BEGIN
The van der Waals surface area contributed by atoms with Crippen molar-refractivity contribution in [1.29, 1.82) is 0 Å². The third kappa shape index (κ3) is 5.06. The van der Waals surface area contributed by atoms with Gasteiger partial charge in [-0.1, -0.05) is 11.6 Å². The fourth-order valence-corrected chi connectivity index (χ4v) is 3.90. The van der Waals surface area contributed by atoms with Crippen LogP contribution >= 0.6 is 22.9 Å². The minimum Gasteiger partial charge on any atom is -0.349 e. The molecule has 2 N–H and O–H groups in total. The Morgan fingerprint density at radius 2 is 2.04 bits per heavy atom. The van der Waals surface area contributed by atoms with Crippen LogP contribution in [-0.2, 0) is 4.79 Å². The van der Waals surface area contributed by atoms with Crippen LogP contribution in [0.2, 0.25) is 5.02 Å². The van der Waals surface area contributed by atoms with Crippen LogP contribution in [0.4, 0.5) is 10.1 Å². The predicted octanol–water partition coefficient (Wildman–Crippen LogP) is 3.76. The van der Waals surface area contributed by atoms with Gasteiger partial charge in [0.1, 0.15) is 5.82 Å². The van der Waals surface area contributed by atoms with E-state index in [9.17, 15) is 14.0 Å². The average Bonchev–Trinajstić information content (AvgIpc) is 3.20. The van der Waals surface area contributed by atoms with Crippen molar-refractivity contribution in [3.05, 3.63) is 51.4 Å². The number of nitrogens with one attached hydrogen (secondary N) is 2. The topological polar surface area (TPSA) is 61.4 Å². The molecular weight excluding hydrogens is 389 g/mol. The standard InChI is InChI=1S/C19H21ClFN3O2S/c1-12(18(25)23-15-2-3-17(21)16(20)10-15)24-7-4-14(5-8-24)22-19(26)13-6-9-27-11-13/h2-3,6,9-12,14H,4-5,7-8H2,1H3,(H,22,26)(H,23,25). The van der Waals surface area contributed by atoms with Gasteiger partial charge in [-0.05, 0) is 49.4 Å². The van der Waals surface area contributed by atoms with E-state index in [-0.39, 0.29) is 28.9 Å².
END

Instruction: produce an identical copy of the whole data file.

The van der Waals surface area contributed by atoms with Crippen molar-refractivity contribution in [1.29, 1.82) is 0 Å². The third kappa shape index (κ3) is 5.06. The van der Waals surface area contributed by atoms with Gasteiger partial charge in [-0.1, -0.05) is 11.6 Å². The fourth-order valence-corrected chi connectivity index (χ4v) is 3.90. The van der Waals surface area contributed by atoms with Crippen LogP contribution >= 0.6 is 22.9 Å². The minimum Gasteiger partial charge on any atom is -0.349 e. The molecule has 2 N–H and O–H groups in total. The Morgan fingerprint density at radius 2 is 2.04 bits per heavy atom. The van der Waals surface area contributed by atoms with Crippen LogP contribution in [-0.2, 0) is 4.79 Å². The van der Waals surface area contributed by atoms with Crippen LogP contribution in [0.2, 0.25) is 5.02 Å². The van der Waals surface area contributed by atoms with Crippen LogP contribution in [0.4, 0.5) is 10.1 Å². The predicted octanol–water partition coefficient (Wildman–Crippen LogP) is 3.76. The van der Waals surface area contributed by atoms with Gasteiger partial charge in [0.1, 0.15) is 5.82 Å². The van der Waals surface area contributed by atoms with E-state index in [9.17, 15) is 14.0 Å². The average Bonchev–Trinajstić information content (AvgIpc) is 3.20. The van der Waals surface area contributed by atoms with Crippen molar-refractivity contribution in [3.05, 3.63) is 51.4 Å². The number of nitrogens with one attached hydrogen (secondary N) is 2. The topological polar surface area (TPSA) is 61.4 Å². The molecular weight excluding hydrogens is 389 g/mol. The standard InChI is InChI=1S/C19H21ClFN3O2S/c1-12(18(25)23-15-2-3-17(21)16(20)10-15)24-7-4-14(5-8-24)22-19(26)13-6-9-27-11-13/h2-3,6,9-12,14H,4-5,7-8H2,1H3,(H,22,26)(H,23,25). The van der Waals surface area contributed by atoms with Gasteiger partial charge in [-0.05, 0) is 49.4 Å². The van der Waals surface area contributed by atoms with E-state index in [-0.39, 0.29) is 28.9 Å².